A faulty fire alarm raised the fire service, who pays for this?

Question from Mel updated on 1st October 2008:

One of our tenants recently called a fire service company due to a beeping hard wired fire alarm in the unit. As it was 11:00pm at night they were unable to contact us, and after expecting the fire service to arrive, which they didn't, they called the fire service,and were then referred to a private fire service company to assist. It turns out it was just a battery that needed replacing, but being hard wired they could not do it themselves. We are now facing a large invoice for the fire service call out. We did not authorise this call out,so are wondering, legally,who should pay? The Body corp won't pay as the fire alarms were tested less then 3 weeks ago, and were "fine".

Our expert Jeff Montgomery responded:

As a landlord, you are responsible for maintaining the property. This can include repairing a malfunctioning fire alarm, as long as the tenant did not carelessly or intentionally cause the need for repair. Tenants are usually obliged to tell the landlord about any necessary maintenance so that the landlord can arrange for repairs to be done. However, if the tenant has had to arrange repairs because the need for maintenance is serious and urgent and the tenant has been unable to contact the landlord, the landlord may be required to compensate the tenant for the cost of the repair. Whether you will have to pay for the cost of the Fire Service call-out may depend on whether the need for repair (in this case, replacing the battery) was serious and urgent. If you and your tenant are unable to agree about who will pay the cost of the Fire Service call-out, you can apply to the Tenancy Tribunal to resolve the matter. To discuss your situation further, or for advice and information about applying to the Tenancy Tribunal, you can contact the Department of Building and Housing on 0800 TENANCY (0800 836 262).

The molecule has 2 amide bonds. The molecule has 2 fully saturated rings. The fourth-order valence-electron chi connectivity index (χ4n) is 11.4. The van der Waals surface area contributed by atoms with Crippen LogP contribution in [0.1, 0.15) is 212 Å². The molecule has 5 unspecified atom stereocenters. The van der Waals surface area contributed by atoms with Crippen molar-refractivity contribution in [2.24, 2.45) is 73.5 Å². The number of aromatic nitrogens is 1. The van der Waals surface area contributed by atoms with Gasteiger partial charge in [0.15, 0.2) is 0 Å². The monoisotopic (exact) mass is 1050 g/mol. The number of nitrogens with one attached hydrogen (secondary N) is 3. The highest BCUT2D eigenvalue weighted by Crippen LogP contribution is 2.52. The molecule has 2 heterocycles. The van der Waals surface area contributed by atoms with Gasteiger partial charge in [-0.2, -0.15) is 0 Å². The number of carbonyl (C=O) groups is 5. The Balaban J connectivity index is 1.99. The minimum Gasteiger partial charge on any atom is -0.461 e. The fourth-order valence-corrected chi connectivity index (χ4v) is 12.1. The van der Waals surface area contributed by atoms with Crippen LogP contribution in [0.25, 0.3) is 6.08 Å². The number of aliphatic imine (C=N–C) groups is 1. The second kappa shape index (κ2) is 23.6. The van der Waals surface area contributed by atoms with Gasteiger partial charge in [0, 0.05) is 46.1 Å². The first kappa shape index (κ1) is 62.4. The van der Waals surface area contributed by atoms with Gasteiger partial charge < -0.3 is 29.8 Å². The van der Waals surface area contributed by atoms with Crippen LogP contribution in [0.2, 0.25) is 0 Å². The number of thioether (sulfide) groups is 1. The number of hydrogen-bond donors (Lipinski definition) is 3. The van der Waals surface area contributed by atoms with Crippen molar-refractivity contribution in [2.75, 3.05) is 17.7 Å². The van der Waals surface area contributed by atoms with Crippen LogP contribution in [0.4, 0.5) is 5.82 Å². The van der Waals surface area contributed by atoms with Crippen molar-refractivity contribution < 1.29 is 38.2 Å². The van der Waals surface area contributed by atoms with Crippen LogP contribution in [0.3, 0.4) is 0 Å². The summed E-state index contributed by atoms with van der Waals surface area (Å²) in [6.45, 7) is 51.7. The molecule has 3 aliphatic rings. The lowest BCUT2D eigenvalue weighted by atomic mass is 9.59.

The Department of Building and Housing provides information and guidance on building law and compliance, services including weathertight homes, and advice for tenants and landlords.

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The Department of Building and Housing provides information and guidance on building law and compliance, services including weathertight homes, and advice for tenants and landlords.

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